It was not enough to simply research what it was like to live in the time period of my novel. Somehow, I needed to feel the emotion of my characters to truly bring them to life.
When I decided to set my novel in the past, I knew that the authenticity of my work would rely heavily on my ability to have a knowledge of the time period that it was set in. Not only a knowledge but somehow to have a grasp of what it was like to have loved and lived in that time period.
Creating characters that were well formed and believable is challenging in any work. To create them in a time that I had never lived in would need to be truly authentic.
To create my characters, I first began to research everything I could about that time period. I researched the morals, social conditions, dress code, dialogue, diet, traditions, fashions, transport, rituals and beliefs. I explored the literature that they were exposed to, the music that they listened to, the government of the time and the effect of the rest of the world on their world.
I was intrigued by the 1950’s in Ireland. Perhaps because it is still in living memory. A time that many Irish people can still recall. I was aware how different our world is now, it’s not centuries ago yet it has changed irrevocably.
We live in a very modern world, I knew for the authenticity of my characters to ring through, I could not judge them, their thoughts and their actions, their beliefs and their morals must be of their time.
It was a time when people made do with what they had. Church and state ruled, and massive emigration took place. The trains and boats were full of Irish people who had never set foot outside of Ireland bound for a new country.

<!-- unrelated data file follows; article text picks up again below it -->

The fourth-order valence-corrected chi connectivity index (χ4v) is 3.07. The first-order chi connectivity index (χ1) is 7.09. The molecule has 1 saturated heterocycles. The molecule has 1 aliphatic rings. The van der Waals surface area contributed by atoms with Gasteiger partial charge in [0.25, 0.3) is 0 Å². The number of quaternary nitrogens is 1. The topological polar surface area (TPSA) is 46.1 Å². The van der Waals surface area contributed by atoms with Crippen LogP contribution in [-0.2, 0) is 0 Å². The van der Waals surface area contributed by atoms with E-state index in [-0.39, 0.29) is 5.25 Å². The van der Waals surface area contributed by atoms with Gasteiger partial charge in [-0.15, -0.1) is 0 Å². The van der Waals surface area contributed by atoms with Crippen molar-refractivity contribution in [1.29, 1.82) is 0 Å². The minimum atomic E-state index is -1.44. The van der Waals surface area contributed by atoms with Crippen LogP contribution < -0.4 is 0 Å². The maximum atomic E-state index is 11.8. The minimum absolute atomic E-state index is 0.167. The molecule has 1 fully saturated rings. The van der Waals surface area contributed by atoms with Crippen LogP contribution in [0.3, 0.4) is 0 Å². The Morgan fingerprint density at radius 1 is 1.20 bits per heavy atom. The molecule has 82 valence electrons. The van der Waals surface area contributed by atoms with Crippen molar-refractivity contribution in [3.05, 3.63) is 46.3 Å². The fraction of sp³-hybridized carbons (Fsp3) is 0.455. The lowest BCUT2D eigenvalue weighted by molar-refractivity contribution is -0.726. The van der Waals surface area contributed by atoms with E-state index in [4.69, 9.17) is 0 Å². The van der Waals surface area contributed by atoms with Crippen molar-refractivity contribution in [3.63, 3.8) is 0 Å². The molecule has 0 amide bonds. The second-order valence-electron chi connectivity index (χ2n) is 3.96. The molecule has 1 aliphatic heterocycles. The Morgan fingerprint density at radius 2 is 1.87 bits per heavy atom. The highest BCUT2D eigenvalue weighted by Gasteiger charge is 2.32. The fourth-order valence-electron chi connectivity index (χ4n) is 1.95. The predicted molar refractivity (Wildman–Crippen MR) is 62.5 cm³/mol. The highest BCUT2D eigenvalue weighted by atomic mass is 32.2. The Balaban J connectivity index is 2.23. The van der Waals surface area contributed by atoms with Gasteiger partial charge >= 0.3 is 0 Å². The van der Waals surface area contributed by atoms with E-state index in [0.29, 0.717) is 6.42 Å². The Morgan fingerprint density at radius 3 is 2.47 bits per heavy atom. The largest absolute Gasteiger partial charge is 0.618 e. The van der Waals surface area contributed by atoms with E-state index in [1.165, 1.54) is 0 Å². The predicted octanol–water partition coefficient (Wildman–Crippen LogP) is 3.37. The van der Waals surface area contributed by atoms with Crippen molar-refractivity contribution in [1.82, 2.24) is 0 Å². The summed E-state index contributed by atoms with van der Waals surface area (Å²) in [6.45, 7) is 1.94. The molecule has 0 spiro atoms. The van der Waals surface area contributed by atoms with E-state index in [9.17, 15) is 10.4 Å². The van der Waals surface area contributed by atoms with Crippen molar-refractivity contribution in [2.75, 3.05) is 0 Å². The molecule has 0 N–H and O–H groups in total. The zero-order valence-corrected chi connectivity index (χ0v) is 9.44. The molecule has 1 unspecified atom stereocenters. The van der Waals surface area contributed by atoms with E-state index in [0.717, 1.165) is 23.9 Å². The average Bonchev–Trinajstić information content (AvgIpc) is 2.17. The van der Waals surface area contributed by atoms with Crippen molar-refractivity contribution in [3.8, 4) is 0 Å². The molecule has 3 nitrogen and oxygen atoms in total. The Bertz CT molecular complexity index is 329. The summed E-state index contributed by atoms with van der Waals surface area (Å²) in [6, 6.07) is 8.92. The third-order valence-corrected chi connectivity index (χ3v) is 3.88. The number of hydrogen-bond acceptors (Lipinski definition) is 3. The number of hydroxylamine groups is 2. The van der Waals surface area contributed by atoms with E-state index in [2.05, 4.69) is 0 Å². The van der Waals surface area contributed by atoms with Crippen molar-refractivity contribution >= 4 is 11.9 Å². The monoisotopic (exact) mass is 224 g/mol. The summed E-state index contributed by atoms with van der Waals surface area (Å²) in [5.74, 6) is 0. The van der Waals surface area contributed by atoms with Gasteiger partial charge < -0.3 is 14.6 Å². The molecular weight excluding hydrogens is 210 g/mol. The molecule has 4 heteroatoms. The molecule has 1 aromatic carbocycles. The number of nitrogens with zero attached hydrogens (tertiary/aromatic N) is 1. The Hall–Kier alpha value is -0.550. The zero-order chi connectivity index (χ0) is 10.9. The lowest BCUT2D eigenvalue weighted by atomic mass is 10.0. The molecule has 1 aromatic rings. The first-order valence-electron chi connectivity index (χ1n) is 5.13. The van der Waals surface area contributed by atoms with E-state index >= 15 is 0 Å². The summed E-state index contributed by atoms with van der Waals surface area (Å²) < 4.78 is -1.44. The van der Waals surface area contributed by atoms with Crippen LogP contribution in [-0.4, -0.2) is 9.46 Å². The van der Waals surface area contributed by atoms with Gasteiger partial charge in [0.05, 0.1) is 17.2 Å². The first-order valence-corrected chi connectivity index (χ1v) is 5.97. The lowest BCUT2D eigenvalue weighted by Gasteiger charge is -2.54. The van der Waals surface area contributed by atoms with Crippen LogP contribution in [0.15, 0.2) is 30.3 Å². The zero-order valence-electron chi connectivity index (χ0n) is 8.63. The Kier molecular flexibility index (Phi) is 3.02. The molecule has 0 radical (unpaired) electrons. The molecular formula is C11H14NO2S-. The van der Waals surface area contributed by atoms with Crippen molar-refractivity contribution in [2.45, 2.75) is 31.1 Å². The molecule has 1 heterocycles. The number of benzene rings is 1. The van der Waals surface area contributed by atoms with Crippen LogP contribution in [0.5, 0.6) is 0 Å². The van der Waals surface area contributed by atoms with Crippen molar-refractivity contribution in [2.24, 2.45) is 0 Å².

But what intrigued me was what it must have felt like to step onto that London platform or the harbour in New York. I wanted to know what was going on in the minds and the hearts of these people. Research was essential but somehow, I needed to dig into the interior world of my characters to get a true sense of what it was like.
Finding people who could remember was my first port of call. My mother has a vivid memory as had my late father and stories of the 1950’s and emigration had become my daily bread as a child, so I expect this is where my interest had begun.
I spoke to many other people who vividly painted a picture of what it was like. They opened their hearts and told me of a land so different to ours that I could barely grasp how much it had changed.
My writing room was heaving with old photographs and newspapers. I visited vintage shops, antique shops, old houses. Anything that would give me a sense of what it was like. I played their music and read biographies of that time. I made tea with leaves and attempted to make white soda bread just to recreate a snippet of that time.
When I needed a break from reading, I found gems on the internet of archived documentaries of people living in the fifties. I embraced everything I could about it from what they ate to what they worried about, how they prayed, what they feared and how they saw the world.